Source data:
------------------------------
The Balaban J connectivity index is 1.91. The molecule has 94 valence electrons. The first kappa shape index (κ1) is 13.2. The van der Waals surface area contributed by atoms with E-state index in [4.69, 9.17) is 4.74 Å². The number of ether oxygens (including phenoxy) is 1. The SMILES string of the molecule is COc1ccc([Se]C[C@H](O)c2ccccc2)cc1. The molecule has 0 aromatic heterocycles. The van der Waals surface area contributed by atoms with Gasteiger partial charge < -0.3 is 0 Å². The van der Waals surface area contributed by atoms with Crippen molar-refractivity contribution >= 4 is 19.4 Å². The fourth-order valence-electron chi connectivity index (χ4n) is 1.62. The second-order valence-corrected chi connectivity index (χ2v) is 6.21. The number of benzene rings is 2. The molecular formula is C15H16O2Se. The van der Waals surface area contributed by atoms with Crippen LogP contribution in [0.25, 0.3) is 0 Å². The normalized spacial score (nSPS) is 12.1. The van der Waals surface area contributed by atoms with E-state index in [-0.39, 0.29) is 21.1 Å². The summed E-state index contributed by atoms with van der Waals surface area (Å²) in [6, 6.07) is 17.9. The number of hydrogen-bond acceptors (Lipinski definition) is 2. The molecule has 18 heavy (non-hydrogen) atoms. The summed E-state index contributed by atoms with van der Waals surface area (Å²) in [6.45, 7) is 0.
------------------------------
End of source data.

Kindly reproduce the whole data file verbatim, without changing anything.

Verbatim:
The Balaban J connectivity index is 1.91. The molecule has 94 valence electrons. The first kappa shape index (κ1) is 13.2. The van der Waals surface area contributed by atoms with E-state index in [4.69, 9.17) is 4.74 Å². The number of ether oxygens (including phenoxy) is 1. The SMILES string of the molecule is COc1ccc([Se]C[C@H](O)c2ccccc2)cc1. The molecule has 0 aromatic heterocycles. The van der Waals surface area contributed by atoms with Gasteiger partial charge < -0.3 is 0 Å². The van der Waals surface area contributed by atoms with Crippen molar-refractivity contribution >= 4 is 19.4 Å². The fourth-order valence-electron chi connectivity index (χ4n) is 1.62. The second-order valence-corrected chi connectivity index (χ2v) is 6.21. The number of benzene rings is 2. The molecular formula is C15H16O2Se. The van der Waals surface area contributed by atoms with Crippen LogP contribution in [0.25, 0.3) is 0 Å². The normalized spacial score (nSPS) is 12.1. The van der Waals surface area contributed by atoms with E-state index in [-0.39, 0.29) is 21.1 Å². The summed E-state index contributed by atoms with van der Waals surface area (Å²) in [6, 6.07) is 17.9. The number of hydrogen-bond acceptors (Lipinski definition) is 2. The molecule has 18 heavy (non-hydrogen) atoms. The summed E-state index contributed by atoms with van der Waals surface area (Å²) in [6.45, 7) is 0.